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Phoenix Coyotes goalie Mike Smith makes a glove save as they face the Montreal Canadiens during second period NHL hockey action Tuesday, December 17, 2013 in Montreal. (PAUL CHIASSON/THE CANADIAN PRESS)
Phoenix Coyotes goalie Mike Smith makes a glove save as they face the Montreal Canadiens during second period NHL hockey action Tuesday, December 17, 2013 in Montreal. (PAUL CHIASSON/THE CANADIAN PRESS)

Sochi 2014

Coyotes’ Mike Smith pushes for Canadian team consideration Add to ...

Mike Smith has come a long way from living in Marty Turco’s shadow.

From 2006 until the 2008 NHL trade deadline, Smith was Turco’s backup with the Dallas Stars. From there he went on to the Tampa Bay Lightning, who waived him and sent him to the minors before letting him walk as a free agent in the summer of 2011.

That feels like ancient history now with Smith being the Phoenix Coyotes’ franchise goaltender and the front-runner to be Team Canada’s No. 3 option in net at the Olympics in Sochi. Smith concedes he’s “a lot” different goalie now than he was back then but won’t reveal anymore.

“I can’t give away my secrets,” he said.

According to those who have watched his progression over the past six or seven years, it’s not any one thing. Smith’s evolution from afterthought to elite is a product of on-ice work, off-ice motivation and help from a variety of people in his life.

“He got to Phoenix and everything seemed to come in order, talking about his motivation, his health, his working with Sean Burke that gave him confidence in his game just to stay put, play a little bit deeper,” Turco said in a phone interview Thursday. “He got married and started having kids. Everything just seemed to come together for Smitty in Phoenix, and now you’re seeing the byproduct of all that with years and years of just quality hockey and giving that team a chance to win on a nightly basis.”

Smith is 14-8-5 with a 2.94 goals-against average and .911 save percentage this season, but it was his impressive playoff run with the Coyotes in 2012 that made him a candidate for Team Canada. He put up a 1.99 goals-against average and .944 save percentage in carrying Phoenix to the Western Conference final.

Since signing with the Coyotes to replace Ilya Bryzgalov, Smith has looked like a much different goaltender than the one Team Canada general manager Steve Yzerman waived while working as GM in Tampa Bay. Even then, Smith going unclaimed came as a surprise to current and former teammate Jeff Halpern, who was traded from Dallas to Tampa with Smith as part of the deal that sent Brad Richards to the Stars.

“I was shocked that nobody picked him up on waivers and even more shocked that nobody picked him up on re-entry waivers,” Halpern said.

Smith was nothing special then. He was a fifth-round pick in the 2001 draft and didn’t have the pedigree that would’ve led to teams jumping at taking a chance on him.

When the Stars traded him to Tampa Bay, then-Dallas coach Dave Tippett said they saw his potential to be a No. 1 goaltender but had committed to Turco. Tippett is coaching him again in Phoenix and still believes in him as a “rock-solid player.”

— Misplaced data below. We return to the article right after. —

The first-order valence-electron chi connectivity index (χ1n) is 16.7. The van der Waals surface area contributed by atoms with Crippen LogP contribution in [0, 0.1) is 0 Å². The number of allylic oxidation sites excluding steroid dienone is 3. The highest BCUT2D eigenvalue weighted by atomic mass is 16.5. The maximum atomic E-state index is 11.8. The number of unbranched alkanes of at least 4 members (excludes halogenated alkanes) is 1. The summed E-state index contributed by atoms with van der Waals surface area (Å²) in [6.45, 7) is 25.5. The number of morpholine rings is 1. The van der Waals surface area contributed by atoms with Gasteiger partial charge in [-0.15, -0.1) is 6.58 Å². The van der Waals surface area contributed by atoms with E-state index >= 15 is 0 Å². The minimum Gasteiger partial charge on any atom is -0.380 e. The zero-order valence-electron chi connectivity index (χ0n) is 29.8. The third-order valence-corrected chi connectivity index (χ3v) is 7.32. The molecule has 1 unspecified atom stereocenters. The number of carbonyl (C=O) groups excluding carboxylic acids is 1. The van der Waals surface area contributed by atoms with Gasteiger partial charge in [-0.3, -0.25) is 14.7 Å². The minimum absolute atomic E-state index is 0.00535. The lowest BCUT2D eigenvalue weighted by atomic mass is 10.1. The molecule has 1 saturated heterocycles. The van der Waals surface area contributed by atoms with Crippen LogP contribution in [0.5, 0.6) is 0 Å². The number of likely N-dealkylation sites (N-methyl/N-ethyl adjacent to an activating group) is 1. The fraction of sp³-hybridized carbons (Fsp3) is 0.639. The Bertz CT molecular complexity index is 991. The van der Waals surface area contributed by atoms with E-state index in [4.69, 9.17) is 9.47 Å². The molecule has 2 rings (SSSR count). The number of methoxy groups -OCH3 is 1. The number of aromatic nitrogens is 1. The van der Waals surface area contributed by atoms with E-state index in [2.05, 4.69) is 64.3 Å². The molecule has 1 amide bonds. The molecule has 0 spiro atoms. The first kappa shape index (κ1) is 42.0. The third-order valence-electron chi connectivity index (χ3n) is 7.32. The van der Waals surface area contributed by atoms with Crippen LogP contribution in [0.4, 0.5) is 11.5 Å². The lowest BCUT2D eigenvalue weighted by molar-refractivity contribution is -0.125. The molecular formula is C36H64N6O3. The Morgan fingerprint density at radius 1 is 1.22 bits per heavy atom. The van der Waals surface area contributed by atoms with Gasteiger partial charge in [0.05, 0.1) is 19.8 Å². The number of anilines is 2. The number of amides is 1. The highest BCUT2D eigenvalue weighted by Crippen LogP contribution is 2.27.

Turco saw the same things Tippett did several years ago and also recognized the areas Smith needs to improve.

“He was still pretty raw,” Turco said. “He moved great, but he just needed to learn to settle down sometimes, relax and figure out the nuances of the game.”

Those nuances developed in connection with his time in Phoenix under the tutelage of Burke, a long-time NHL goalie and the team’s goaltending coach. Burke didn’t feel like he needed to overhaul Smith’s game as much as fix small technical things that make a big difference.

“Obviously I think Smitty’s a great athlete. That’s never been in question,” Burke said. “I think he was playing the game probably harder than he needed to. When you’re a good athlete and you’re a guy that has that kind of ability, I think sometimes you tend to rely on that more than anything.”

Burke sees the result as Smith playing a simpler game. Not to give away any “secrets,” but the 31-year-old has been able to read shots better from a position further back in his crease.

Mental aspects also cannot be overlooked.

“I think when he came to Phoenix he was able to get the full confidence again from the coaches and from the organization,” said Halpern, who signed with the Coyotes earlier this season. “It’s a role that he relishes is to be that No. 1 guy. As far as his personality what’s different (is) the way he approaches the game. He was always serious about the game, but from what he eats to how he trains to kind of the therapy that he does, he’s become wrapped around the sport. He’s enhanced his game.”

Tippett considers Smith “one of the top goaltenders in the league,” and he’s a major reason why the Coyotes are in the playoff race in a competitive Western Conference.

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